One Year After Rana Plaza, Safety Issues in Walmart Supply Chain Persist

Yana Kunichoff April 26, 2014

A man with a photo of a relative who disappeared in Bangladesh's Rana Plaza collapse; Walmart was one of the largest corporations implicated in the disaster.

On the one-year anniver­sary of the dead­ly col­lapse of Rana Plaza, an eight-sto­ry fac­to­ry in Bangladesh — one small com­po­nent of the mul­ti-bil­lion dol­lar glob­al gar­ment indus­try — labor groups around the world are tak­ing to the streets, chant­i­ng nev­er again.” In Bangladesh, fam­i­ly mem­bers of the over 1,100 gar­ment work­ers killed joined for­mer work­ers and pro­test­ers out­side the site of the col­lapse, while activists in Lon­don formed a human chain on the city’s busiest shop­ping street to urge local retail­ers to be more trans­par­ent about work­ing con­di­tions in their sup­ply chains.

In the year since the col­lapse, advo­cates say they have suc­cess­ful­ly shift­ed the con­ver­sa­tion about respon­si­bil­i­ty for fac­to­ry pro­duc­tion con­di­tions to the multi­na­tion­al cor­po­ra­tions them­selves — such as Benet­ton and Nord­strom, both of which had tags found in the Rana Plaza wreck­age. The groups have also begun to facil­i­tate a dia­logue around the ways in which cor­po­ra­tions prof­it from low wages and cor­ner-cut­ting on safe­ty for the pro­duc­tion of the cheap, fash­ion­able clothes they peddle. 

But while the media may rec­og­nize that the respon­si­bil­i­ty for gar­ment work­ers belongs to the multi­na­tion­al com­pa­nies that out­source to them, few cor­po­ra­tions have tak­en part in the con­crete steps cham­pi­oned by advo­ca­cy groups to help vic­tims. For exam­ple, a com­pen­sa­tion fund for vic­tims was set up to enable retail­ers to donate to the impact­ed work­ers, but only $15 mil­lion — one-third of the $40 mil­lion goal — has been raised by the Inter­na­tion­al Labor Orga­ni­za­tion (ILO), which chairs the fund.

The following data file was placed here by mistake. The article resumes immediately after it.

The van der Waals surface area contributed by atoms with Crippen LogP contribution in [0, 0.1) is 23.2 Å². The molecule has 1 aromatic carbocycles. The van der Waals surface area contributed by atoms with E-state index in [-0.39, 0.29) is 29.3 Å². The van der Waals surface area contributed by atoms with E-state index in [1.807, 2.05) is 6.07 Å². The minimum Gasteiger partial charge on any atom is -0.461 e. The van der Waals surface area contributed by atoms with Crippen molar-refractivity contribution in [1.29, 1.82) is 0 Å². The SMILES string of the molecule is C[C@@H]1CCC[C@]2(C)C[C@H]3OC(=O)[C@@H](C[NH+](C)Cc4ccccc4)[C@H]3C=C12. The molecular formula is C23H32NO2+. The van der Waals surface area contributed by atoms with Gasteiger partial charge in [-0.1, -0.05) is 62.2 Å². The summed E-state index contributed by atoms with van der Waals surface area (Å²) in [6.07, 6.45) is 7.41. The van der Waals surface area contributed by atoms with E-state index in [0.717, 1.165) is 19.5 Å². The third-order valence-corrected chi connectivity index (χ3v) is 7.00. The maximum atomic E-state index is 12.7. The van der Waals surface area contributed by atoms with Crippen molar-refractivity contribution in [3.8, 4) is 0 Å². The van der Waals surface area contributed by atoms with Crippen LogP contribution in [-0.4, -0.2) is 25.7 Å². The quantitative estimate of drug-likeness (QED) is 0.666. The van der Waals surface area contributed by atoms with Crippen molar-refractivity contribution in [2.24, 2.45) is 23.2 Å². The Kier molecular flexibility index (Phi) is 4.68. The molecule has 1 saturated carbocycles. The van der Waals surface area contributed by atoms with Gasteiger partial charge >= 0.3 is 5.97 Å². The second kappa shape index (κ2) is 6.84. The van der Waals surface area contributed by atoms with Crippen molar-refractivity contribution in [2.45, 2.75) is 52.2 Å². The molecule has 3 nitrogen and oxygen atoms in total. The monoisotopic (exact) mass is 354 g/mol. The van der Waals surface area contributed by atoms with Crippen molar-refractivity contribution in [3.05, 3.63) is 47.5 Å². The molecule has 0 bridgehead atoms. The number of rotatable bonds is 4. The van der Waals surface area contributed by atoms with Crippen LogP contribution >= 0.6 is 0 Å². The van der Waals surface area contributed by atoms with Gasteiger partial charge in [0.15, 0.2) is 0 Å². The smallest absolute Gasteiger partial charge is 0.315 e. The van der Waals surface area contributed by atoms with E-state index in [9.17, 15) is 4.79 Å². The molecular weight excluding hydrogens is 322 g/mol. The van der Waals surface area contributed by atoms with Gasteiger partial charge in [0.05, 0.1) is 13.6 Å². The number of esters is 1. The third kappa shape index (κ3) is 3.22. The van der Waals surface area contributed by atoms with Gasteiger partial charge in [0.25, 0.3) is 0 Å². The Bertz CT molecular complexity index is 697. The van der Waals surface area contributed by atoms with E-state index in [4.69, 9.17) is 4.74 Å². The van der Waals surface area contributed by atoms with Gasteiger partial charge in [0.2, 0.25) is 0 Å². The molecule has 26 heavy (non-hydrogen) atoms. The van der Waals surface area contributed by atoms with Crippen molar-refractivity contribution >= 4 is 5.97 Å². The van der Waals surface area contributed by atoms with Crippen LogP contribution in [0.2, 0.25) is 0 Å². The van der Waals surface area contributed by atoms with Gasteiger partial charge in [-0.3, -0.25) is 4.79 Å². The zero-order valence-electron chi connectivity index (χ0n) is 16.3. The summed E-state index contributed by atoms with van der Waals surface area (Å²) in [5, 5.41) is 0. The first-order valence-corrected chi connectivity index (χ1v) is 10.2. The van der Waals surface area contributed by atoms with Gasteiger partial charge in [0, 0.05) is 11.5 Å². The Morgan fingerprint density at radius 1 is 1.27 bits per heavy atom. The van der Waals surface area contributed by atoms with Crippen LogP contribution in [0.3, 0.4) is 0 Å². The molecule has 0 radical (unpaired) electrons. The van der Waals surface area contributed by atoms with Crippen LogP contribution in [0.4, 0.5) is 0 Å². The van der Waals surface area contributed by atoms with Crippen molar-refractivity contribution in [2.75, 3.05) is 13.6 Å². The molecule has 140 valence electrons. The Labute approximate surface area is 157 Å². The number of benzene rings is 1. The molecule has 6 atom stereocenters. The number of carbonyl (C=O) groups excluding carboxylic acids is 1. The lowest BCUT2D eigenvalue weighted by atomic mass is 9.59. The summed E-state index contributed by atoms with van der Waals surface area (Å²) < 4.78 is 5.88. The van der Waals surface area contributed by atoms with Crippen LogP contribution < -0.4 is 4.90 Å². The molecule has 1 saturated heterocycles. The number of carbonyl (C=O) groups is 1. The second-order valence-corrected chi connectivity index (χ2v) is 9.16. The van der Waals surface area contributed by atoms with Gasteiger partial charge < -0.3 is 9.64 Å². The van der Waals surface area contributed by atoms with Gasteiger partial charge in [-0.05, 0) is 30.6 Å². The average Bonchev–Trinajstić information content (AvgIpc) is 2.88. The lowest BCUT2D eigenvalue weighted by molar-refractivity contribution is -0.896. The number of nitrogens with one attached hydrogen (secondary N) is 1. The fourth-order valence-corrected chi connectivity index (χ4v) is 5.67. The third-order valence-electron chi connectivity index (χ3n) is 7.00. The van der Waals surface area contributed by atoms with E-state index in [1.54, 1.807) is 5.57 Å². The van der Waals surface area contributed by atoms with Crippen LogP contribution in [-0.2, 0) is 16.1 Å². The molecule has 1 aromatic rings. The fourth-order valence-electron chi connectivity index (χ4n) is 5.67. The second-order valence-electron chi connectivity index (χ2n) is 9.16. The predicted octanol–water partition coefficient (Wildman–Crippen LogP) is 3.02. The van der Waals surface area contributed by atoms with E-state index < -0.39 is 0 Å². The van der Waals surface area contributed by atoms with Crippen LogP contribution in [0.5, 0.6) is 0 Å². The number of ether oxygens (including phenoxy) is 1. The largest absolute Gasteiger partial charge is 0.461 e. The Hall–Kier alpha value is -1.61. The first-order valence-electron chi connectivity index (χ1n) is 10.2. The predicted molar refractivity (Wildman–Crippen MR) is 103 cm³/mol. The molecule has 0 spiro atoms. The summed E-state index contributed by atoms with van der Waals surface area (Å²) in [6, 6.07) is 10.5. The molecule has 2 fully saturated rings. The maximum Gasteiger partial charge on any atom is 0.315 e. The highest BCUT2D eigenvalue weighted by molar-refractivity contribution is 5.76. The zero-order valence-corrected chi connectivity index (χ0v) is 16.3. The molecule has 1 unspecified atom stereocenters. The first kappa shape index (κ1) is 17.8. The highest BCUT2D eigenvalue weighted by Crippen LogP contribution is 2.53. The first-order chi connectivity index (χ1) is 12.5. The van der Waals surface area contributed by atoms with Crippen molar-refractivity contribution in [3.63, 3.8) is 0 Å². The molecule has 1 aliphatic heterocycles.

The cor­po­rate community’s inac­tion has left sur­vivors scram­bling to make a liv­ing with­out ade­quate health­care or wages, accord­ing to a report by Human Rights Watch. Anoth­er round of inter­views con­duct­ed by Action­Aid, a glob­al NGO, inter­viewed 1,436 sur­vivors and 786 fam­i­ly mem­bers of work­ers who died in the Rana col­lapse. The study found that two-thirds of them had trou­ble buy­ing food, and half found it dif­fi­cult to make rent. Almost three in four hadn’t been able to work, and 76 per­cent were still receiv­ing med­ical treatment.